I realized that I wanted to grow. I wanted to become better at something — to begin to develop a skill, and in the process, develop my mind and body.
— Nathan Wood

Nathan has impressed me with his respect, focus and diligence since the first time I met him in Atlanta. My sense of his potential was not wrong as he has grown into a key member of his WingChun community. Each time I see him, his effort as demonstrated through progress in performance is very satisfying. He displays many qualities of the ideal student, which will serve him well in the long-term.

Nathan at Spring Camp 2010.

Name: Nathan Wood
Graduation: 6th Student Level
Academy: Atlanta
Instructor: Sihing Ayron Johnson
Started: October 2008
Occupation: Attorney
Hometown: Atlanta, GA

How did you find WingChun?
I’ve been interested in martial arts since I was a kid, but I never turned that interest into action by joining a school. A friend of mine has trained in a few different styles, and in the last few years he encouraged me to find a style I liked and try it out. I thought it was a good idea, so I started looking at different types of martial arts online. Many different styles interested me, including Savate, Muay Thai, Kyokushin and more. But I remembered from writing a paper about Bruce Lee in college that the first style he studied was wing chun (Note: “wing chun” is the spelling for the general style; whereas, the IAW system is spelled “WingChun”). So I looked at it some more, and I decided to try it out.

What got you to a trial class?
I found WingChun Atlanta online, and I liked the feel I got from the website and from Sihing Ayron. From what I gathered, the other wing chun schools in Atlanta seemed to be either entirely devoted to tradition or somehow paramilitary. When I first contacted Sihing Ayron, he seemed very approachable and relaxed yet passionate. As a result, I felt like WingChun Atlanta was a good spot to test out. It turns out that I made the right decision.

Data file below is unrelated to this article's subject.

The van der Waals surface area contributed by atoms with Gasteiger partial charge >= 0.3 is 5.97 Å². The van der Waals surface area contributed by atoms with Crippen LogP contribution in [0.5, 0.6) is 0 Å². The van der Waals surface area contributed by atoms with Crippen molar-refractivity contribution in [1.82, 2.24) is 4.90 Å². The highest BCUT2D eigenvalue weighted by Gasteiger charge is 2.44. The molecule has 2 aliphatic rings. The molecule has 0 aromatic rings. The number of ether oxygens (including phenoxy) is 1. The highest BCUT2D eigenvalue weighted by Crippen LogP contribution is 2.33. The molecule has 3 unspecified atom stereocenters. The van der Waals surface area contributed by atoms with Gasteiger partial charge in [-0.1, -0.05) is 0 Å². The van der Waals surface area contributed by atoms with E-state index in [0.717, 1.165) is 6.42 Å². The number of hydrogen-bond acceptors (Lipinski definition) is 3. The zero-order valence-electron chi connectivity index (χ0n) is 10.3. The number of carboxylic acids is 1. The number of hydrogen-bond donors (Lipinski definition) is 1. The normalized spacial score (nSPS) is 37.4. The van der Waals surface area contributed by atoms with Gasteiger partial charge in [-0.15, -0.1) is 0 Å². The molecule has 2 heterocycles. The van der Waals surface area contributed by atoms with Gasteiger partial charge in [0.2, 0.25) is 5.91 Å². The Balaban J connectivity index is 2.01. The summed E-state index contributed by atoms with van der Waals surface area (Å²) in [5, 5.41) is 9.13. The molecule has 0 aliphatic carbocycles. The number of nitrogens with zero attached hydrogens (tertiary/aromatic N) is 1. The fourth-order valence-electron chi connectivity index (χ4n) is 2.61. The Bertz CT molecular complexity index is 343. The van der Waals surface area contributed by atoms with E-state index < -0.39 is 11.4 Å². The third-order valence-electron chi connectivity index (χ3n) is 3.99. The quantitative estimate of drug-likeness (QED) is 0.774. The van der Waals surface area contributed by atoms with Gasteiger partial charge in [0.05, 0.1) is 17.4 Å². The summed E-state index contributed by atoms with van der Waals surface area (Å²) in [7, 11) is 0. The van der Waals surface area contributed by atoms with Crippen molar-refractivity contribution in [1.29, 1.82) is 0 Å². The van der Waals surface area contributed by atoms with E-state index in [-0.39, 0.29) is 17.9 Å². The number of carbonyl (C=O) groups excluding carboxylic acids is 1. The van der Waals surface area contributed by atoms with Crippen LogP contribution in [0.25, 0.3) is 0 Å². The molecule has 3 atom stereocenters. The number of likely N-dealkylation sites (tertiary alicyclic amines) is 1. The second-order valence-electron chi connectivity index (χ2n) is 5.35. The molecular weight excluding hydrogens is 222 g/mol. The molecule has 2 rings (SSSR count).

What made you decide to join?
I realized that I wanted to grow. I wanted to become better at something — to begin to develop a skill, and in the process, develop my mind and body. I think what was initially most important, though, is that I really enjoyed training with Sihing Kurk and Sihing Ayron. Both have their own unique views on WingChun, and they’re patient, friendly, and insightful instructors.

Why is training important to you?
One thing I noticed after I finished school is that it’s easy to stagnate. It’s easy to just go to your 9-5 (or more), do the same thing you do every day, and not change or learn or grow. Training gives me a way to keep growing and learning. I think having the mindset of a student is a healthy way to go through life. That way you’re always flexible and open to possibilities.

What are the benefits of WingChun?
Stress relief! Self-defense. Confidence. Confidence. Confidence. Awareness. Self-control. Discovering your own power. Focus. Coordination. Understanding the importance of preparation and relaxation and their relationship to action. Long-lasting friendships.

What makes WingChun unique?
Studying WingChun has been a very cerebral experience for me, and I think that comes from its focus on efficiency, technique, and sensitivity. While I get a good physical workout from class, I find that during class, my mind is working even harder than my body — trying to understand more about things like the details and subtleties of good structure, which then leads to good technique. I’m sure all schools focus on the technique that defines their art, but not to the degree we do. This could, of course, just be how I approach WingChun, but I think if you get another student into a WingChun class, he or she would be surprised at the differences.

Sum up WingChun in one word.
Accessible.

Describe your favorite WingChun idea.
Acting with intention. Sihing Paul described this concept at his first Seminar in Atlanta. It’s easy enough to go to class and go through a series of motions, but really putting intent behind every Tan Sao (Spreading Arm) and every punch is a challenge, and it’s exciting. It’s hard to describe, but I really feel alive when I can train with that kind of focus and intent.

Explain your favorite WingChun movement.
Bong Sao (Winging Arm). I’m still mastering the movement, but I love the idea that you can be aggressively defensive, and our Bong Sao is exactly that.

What skill do you need to most improve?
Judging distance. Knowing what movements to use at what time is a function of where you are in space and where your opponent is. Sihing Ayron has told me that as in all things, good judgment will come with time.

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